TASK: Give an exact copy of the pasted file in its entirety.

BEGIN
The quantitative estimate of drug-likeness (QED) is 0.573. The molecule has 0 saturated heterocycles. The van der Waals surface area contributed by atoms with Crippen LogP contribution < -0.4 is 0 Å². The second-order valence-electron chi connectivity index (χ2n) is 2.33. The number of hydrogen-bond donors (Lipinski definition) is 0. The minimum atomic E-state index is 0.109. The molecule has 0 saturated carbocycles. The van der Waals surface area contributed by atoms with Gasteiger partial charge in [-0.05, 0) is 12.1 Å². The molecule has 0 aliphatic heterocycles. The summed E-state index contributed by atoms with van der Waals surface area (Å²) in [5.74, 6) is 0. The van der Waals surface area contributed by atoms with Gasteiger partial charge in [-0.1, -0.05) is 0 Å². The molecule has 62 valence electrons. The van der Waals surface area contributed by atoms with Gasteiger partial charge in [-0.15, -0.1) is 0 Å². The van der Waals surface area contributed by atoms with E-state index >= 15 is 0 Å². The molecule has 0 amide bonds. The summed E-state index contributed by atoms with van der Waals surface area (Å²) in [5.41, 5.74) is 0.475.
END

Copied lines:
The quantitative estimate of drug-likeness (QED) is 0.573. The molecule has 0 saturated heterocycles. The van der Waals surface area contributed by atoms with Crippen LogP contribution < -0.4 is 0 Å². The second-order valence-electron chi connectivity index (χ2n) is 2.33. The number of hydrogen-bond donors (Lipinski definition) is 0. The minimum atomic E-state index is 0.109. The molecule has 0 saturated carbocycles. The van der Waals surface area contributed by atoms with Gasteiger partial charge in [-0.05, 0) is 12.1 Å². The molecule has 0 aliphatic heterocycles. The summed E-state index contributed by atoms with van der Waals surface area (Å²) in [5.74, 6) is 0. The van der Waals surface area contributed by atoms with Gasteiger partial charge in [-0.1, -0.05) is 0 Å². The molecule has 62 valence electrons. The van der Waals surface area contributed by atoms with Gasteiger partial charge in [-0.15, -0.1) is 0 Å². The van der Waals surface area contributed by atoms with E-state index >= 15 is 0 Å². The molecule has 0 amide bonds. The summed E-state index contributed by atoms with van der Waals surface area (Å²) in [5.41, 5.74) is 0.475.